The tunnel construction market in the roads and highways sector is also dominated by a handful of key contractors. These include Navayuga Engineers Private Limited, L&T and HCC. An important project being undertaken by L&T is the construction of two tunnels with a total length of 6.9 km under the Mumbai coastal road project. The recently completed Rohtang Tunnel road project has been developed by a JV of Austria-based Strabag and its Indian subsidiary, Afcons Infrastructure. Six tunnels of 10.58 km under the Pandoh bypass to the Takoli project are being constructed by Shapoorji Pallonji Pandoh Takoli Highway Private Limited. Previously, IL&FS Transportation Networks Limited developed a large number of road tunnels. These include the 9 km Chenani-Nashri project on the Jammu-Srinagar highway, which is also the longest in India and the longest bidirectional highway tunnel in Asia.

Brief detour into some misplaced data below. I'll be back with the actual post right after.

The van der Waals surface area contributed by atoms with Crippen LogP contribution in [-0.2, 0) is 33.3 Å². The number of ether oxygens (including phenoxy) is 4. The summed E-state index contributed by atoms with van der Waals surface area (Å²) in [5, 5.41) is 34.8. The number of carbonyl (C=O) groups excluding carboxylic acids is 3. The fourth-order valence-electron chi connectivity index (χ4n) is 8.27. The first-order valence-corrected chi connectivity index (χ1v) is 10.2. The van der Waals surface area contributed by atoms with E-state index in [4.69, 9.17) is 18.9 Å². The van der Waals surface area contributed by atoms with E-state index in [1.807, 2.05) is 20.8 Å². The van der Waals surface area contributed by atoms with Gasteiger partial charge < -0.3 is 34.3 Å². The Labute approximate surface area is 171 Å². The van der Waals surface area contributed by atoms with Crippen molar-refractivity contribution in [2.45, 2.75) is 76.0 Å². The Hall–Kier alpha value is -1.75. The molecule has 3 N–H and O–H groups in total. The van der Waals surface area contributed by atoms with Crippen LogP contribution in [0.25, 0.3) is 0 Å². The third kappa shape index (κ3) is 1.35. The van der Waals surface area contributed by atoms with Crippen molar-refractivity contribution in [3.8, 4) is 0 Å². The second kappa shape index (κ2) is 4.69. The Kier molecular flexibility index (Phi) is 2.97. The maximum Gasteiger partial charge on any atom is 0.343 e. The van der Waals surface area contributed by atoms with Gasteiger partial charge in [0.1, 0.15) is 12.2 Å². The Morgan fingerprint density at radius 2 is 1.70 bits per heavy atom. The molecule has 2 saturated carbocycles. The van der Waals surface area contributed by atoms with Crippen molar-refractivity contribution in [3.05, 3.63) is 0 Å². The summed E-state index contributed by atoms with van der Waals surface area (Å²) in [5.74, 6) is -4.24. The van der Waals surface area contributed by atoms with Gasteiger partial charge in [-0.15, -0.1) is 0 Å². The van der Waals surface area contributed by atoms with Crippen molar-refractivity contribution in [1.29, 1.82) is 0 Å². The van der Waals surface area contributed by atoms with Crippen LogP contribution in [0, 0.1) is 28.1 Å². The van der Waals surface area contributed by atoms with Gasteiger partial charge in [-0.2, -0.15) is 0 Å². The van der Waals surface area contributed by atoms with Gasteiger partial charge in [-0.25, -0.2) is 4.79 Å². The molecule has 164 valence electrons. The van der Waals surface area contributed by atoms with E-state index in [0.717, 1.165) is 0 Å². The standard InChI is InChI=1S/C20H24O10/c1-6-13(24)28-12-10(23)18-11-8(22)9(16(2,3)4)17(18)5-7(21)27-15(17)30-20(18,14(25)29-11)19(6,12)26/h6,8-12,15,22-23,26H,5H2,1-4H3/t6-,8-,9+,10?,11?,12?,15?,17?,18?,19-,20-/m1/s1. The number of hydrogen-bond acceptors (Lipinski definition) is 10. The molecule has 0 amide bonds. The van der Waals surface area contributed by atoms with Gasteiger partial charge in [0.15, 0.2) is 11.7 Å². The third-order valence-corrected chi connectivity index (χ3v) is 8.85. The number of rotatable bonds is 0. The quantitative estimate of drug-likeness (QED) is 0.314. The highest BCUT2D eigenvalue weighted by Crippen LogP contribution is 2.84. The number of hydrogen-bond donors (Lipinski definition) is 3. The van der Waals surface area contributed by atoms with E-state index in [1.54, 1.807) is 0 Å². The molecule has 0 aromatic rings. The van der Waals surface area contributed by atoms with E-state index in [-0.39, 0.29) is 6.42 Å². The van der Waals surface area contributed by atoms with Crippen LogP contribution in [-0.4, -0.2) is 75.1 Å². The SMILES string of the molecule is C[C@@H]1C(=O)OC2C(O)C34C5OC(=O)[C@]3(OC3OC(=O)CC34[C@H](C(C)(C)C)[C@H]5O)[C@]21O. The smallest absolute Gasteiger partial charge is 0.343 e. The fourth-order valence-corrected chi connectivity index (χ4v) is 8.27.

In the railway sector, there is a fragmented market structure, with some big players in JV with other players as well as a number of small players. The sector is dominated by the L&T-Afcons Infrastructure JV. It has completed the construction of 92 tunnels with a total length of 83.6 km under the Konkan Railway project. Another important tunnel work of 21 km under the Mumbai-Ahmedabad high speed rail corridor has been awarded to L&T. Other important contractors in the railway sector are ITD Cementation India Limited, IRCON International, Navayuga Engineers Private Limited, ABCI Infrastructures Private Limited, Continental Construction Corporation Limited, SEW Infrastructure Limited and Abir Infrastructure Private Limited.